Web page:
Overseas Civilian Contractors

News and issues relating to Civilian Contractors working Overseas

AIG, CNA, ACE Denials Add to Overburdened VA System

Thousands of Injured Contractors  are being treated by the VA because AIG,  CNA , ACE, refuse to accept their responsibility to provide medical benefits earned by  injured contractors.   Yes, you earned those benefits, they were paid for.

Despite these huge numbers there are those who want to advocate the use of the VA by all injured war zone contractors .   We say AIG and CNA have been paid to provide these services and need to do so or get out of the business.  Congress and the Department of Labor need stop putting this off and deal with it.  The VA  has enough to do without subsidizing greedy insurance companies and taking away from military war casualties.

Towards Excellence for Veterans

In 2003, Bush administration officials estimated that about 50,000 U.S. troops fighting in Afghanistan and Iraq eventually would file disability claims with the Department of Veterans Affairs.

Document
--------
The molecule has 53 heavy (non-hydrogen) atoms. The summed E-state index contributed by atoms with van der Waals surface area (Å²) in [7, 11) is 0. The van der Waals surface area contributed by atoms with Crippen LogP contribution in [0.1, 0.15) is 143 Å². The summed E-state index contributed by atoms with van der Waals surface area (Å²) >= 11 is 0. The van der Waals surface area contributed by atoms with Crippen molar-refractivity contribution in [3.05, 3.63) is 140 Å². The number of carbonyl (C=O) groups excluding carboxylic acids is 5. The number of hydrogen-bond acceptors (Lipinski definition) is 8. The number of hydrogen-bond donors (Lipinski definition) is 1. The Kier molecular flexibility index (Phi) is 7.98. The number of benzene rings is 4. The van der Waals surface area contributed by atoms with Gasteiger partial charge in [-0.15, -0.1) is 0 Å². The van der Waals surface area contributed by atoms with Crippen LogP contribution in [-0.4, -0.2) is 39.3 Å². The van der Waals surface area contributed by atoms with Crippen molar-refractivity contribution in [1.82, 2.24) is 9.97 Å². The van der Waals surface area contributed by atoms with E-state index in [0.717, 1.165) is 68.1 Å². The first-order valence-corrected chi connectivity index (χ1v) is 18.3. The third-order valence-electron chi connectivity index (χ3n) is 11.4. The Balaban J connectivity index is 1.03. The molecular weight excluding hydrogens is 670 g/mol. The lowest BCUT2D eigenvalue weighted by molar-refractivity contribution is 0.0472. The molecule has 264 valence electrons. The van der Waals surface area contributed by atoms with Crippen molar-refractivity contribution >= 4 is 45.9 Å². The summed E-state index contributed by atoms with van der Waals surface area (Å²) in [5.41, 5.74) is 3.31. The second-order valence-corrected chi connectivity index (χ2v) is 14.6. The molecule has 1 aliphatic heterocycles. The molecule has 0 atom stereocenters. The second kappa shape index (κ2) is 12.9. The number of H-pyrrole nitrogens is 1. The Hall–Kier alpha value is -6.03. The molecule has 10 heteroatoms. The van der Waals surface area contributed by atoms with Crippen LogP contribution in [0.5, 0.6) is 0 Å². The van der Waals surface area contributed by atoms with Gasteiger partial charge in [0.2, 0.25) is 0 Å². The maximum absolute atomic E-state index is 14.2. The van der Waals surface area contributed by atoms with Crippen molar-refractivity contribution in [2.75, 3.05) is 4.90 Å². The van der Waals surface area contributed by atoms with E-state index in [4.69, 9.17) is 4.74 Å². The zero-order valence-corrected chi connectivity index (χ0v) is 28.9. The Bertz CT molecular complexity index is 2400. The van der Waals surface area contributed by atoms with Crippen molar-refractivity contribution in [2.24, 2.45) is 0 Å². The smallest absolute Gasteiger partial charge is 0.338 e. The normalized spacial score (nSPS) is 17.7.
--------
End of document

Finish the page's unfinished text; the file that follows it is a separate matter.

In this, as with so many things about the wars, the administration woefully underestimated, this time by a factor of 10. Already some 500,000 Iraq and Afghanistan veterans have filed for disability — about one in every three who served.

With nearly 200,000 troops still deployed in the two nations, that number surely will rise. And the Iraq and Afghanistan veterans are the smallest part of the VA’s current disability workload.

The Chicago Tribune reported last month that 84 percent of the increase in VA disability claims over the past seven years came from veterans of the Vietnam and Persian Gulf Wars. In all, the VA paid out $34.4 billion in disability to more than 3 million veterans. The biggest single category for Vietnam, Persian Gulf and “war on terror” veterans: $8 billion for post-traumatic stress disorder and other psychological disabilities.

Funding isn’t the problem — Congress and the Obama administration have approved major boosts in VA spending in the last two budget years. The problem is the sheer size of the workload.   And it’s about to get bigger.   Read this in it’s entirety here

May 5, 2010 - Posted by | AIG and CNA, Civilian Contractors, Defense Base Act, Private Military Contractors | , , , , , , , , , ,

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